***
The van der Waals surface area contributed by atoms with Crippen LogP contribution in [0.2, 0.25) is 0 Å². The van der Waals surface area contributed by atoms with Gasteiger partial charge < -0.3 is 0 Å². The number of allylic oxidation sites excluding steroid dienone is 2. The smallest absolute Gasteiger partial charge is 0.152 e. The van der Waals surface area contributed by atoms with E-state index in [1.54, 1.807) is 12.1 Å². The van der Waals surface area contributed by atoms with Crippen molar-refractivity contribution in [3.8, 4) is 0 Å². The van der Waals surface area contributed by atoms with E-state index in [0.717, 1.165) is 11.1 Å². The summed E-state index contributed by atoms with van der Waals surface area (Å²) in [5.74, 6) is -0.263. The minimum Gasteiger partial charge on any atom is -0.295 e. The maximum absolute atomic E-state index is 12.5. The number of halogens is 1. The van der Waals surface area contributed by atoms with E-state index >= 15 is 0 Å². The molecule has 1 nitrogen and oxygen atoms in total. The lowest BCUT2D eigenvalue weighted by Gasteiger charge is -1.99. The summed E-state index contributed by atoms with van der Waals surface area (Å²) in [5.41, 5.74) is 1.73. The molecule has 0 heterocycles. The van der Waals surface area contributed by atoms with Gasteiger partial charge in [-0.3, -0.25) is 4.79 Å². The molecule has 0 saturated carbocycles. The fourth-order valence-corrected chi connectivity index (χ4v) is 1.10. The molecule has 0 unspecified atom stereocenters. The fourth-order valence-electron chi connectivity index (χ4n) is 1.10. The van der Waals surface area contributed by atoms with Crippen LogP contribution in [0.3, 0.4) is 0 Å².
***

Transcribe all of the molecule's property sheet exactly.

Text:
The van der Waals surface area contributed by atoms with Crippen LogP contribution in [0.2, 0.25) is 0 Å². The van der Waals surface area contributed by atoms with Gasteiger partial charge < -0.3 is 0 Å². The number of allylic oxidation sites excluding steroid dienone is 2. The smallest absolute Gasteiger partial charge is 0.152 e. The van der Waals surface area contributed by atoms with E-state index in [1.54, 1.807) is 12.1 Å². The van der Waals surface area contributed by atoms with Crippen molar-refractivity contribution in [3.8, 4) is 0 Å². The van der Waals surface area contributed by atoms with E-state index in [0.717, 1.165) is 11.1 Å². The summed E-state index contributed by atoms with van der Waals surface area (Å²) in [5.74, 6) is -0.263. The minimum Gasteiger partial charge on any atom is -0.295 e. The maximum absolute atomic E-state index is 12.5. The number of halogens is 1. The van der Waals surface area contributed by atoms with E-state index >= 15 is 0 Å². The molecule has 1 nitrogen and oxygen atoms in total. The lowest BCUT2D eigenvalue weighted by Gasteiger charge is -1.99. The summed E-state index contributed by atoms with van der Waals surface area (Å²) in [5.41, 5.74) is 1.73. The molecule has 0 heterocycles. The van der Waals surface area contributed by atoms with Gasteiger partial charge in [-0.3, -0.25) is 4.79 Å². The molecule has 0 saturated carbocycles. The fourth-order valence-corrected chi connectivity index (χ4v) is 1.10. The molecule has 0 unspecified atom stereocenters. The fourth-order valence-electron chi connectivity index (χ4n) is 1.10. The van der Waals surface area contributed by atoms with Crippen LogP contribution in [0.3, 0.4) is 0 Å².